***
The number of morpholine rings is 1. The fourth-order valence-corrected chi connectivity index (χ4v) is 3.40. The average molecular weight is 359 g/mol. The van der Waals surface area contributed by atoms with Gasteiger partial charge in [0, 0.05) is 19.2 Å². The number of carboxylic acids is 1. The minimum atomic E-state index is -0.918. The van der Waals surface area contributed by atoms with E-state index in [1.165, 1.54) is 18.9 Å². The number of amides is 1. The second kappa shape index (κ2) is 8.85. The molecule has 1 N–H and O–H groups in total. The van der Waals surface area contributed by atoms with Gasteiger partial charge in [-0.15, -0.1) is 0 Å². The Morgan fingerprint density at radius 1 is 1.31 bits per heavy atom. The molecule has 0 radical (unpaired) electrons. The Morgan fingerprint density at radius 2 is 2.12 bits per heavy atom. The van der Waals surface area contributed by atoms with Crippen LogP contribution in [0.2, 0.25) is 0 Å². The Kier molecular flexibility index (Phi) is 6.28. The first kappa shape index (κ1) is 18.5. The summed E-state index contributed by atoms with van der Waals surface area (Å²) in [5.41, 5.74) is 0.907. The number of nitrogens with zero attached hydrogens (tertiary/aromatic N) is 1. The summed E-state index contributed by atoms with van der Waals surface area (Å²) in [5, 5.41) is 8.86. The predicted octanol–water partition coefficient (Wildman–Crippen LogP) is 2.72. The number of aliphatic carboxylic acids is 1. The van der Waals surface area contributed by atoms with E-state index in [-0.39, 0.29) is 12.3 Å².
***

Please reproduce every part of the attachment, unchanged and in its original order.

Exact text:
The number of morpholine rings is 1. The fourth-order valence-corrected chi connectivity index (χ4v) is 3.40. The average molecular weight is 359 g/mol. The van der Waals surface area contributed by atoms with Gasteiger partial charge in [0, 0.05) is 19.2 Å². The number of carboxylic acids is 1. The minimum atomic E-state index is -0.918. The van der Waals surface area contributed by atoms with E-state index in [1.165, 1.54) is 18.9 Å². The number of amides is 1. The second kappa shape index (κ2) is 8.85. The molecule has 1 N–H and O–H groups in total. The van der Waals surface area contributed by atoms with Gasteiger partial charge in [-0.15, -0.1) is 0 Å². The Morgan fingerprint density at radius 1 is 1.31 bits per heavy atom. The molecule has 0 radical (unpaired) electrons. The Morgan fingerprint density at radius 2 is 2.12 bits per heavy atom. The van der Waals surface area contributed by atoms with Crippen LogP contribution in [0.2, 0.25) is 0 Å². The Kier molecular flexibility index (Phi) is 6.28. The first kappa shape index (κ1) is 18.5. The summed E-state index contributed by atoms with van der Waals surface area (Å²) in [5.41, 5.74) is 0.907. The number of nitrogens with zero attached hydrogens (tertiary/aromatic N) is 1. The summed E-state index contributed by atoms with van der Waals surface area (Å²) in [5, 5.41) is 8.86. The predicted octanol–water partition coefficient (Wildman–Crippen LogP) is 2.72. The number of aliphatic carboxylic acids is 1. The van der Waals surface area contributed by atoms with E-state index in [-0.39, 0.29) is 12.3 Å².